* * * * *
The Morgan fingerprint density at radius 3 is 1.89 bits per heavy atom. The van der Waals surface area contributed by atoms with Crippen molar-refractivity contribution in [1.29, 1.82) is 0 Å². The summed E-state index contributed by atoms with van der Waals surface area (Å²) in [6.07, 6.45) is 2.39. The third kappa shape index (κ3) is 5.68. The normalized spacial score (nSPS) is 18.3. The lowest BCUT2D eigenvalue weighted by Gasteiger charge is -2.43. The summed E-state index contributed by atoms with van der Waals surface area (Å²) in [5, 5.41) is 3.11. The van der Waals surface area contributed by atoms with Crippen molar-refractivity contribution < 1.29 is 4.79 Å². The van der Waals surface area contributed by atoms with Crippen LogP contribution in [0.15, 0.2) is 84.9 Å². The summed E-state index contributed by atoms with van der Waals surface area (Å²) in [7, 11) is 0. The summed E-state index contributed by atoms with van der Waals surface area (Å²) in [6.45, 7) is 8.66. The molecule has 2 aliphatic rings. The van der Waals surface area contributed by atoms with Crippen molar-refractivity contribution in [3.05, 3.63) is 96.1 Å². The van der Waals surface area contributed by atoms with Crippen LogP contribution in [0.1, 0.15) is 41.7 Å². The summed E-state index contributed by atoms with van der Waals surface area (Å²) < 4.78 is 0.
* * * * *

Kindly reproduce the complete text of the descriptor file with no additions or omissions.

The Morgan fingerprint density at radius 3 is 1.89 bits per heavy atom. The van der Waals surface area contributed by atoms with Crippen molar-refractivity contribution in [1.29, 1.82) is 0 Å². The summed E-state index contributed by atoms with van der Waals surface area (Å²) in [6.07, 6.45) is 2.39. The third kappa shape index (κ3) is 5.68. The normalized spacial score (nSPS) is 18.3. The lowest BCUT2D eigenvalue weighted by Gasteiger charge is -2.43. The summed E-state index contributed by atoms with van der Waals surface area (Å²) in [5, 5.41) is 3.11. The van der Waals surface area contributed by atoms with Crippen molar-refractivity contribution < 1.29 is 4.79 Å². The van der Waals surface area contributed by atoms with Crippen LogP contribution in [0.15, 0.2) is 84.9 Å². The summed E-state index contributed by atoms with van der Waals surface area (Å²) in [7, 11) is 0. The summed E-state index contributed by atoms with van der Waals surface area (Å²) in [6.45, 7) is 8.66. The molecule has 2 aliphatic rings. The van der Waals surface area contributed by atoms with Crippen molar-refractivity contribution in [3.05, 3.63) is 96.1 Å². The van der Waals surface area contributed by atoms with Crippen LogP contribution in [0.1, 0.15) is 41.7 Å². The summed E-state index contributed by atoms with van der Waals surface area (Å²) < 4.78 is 0.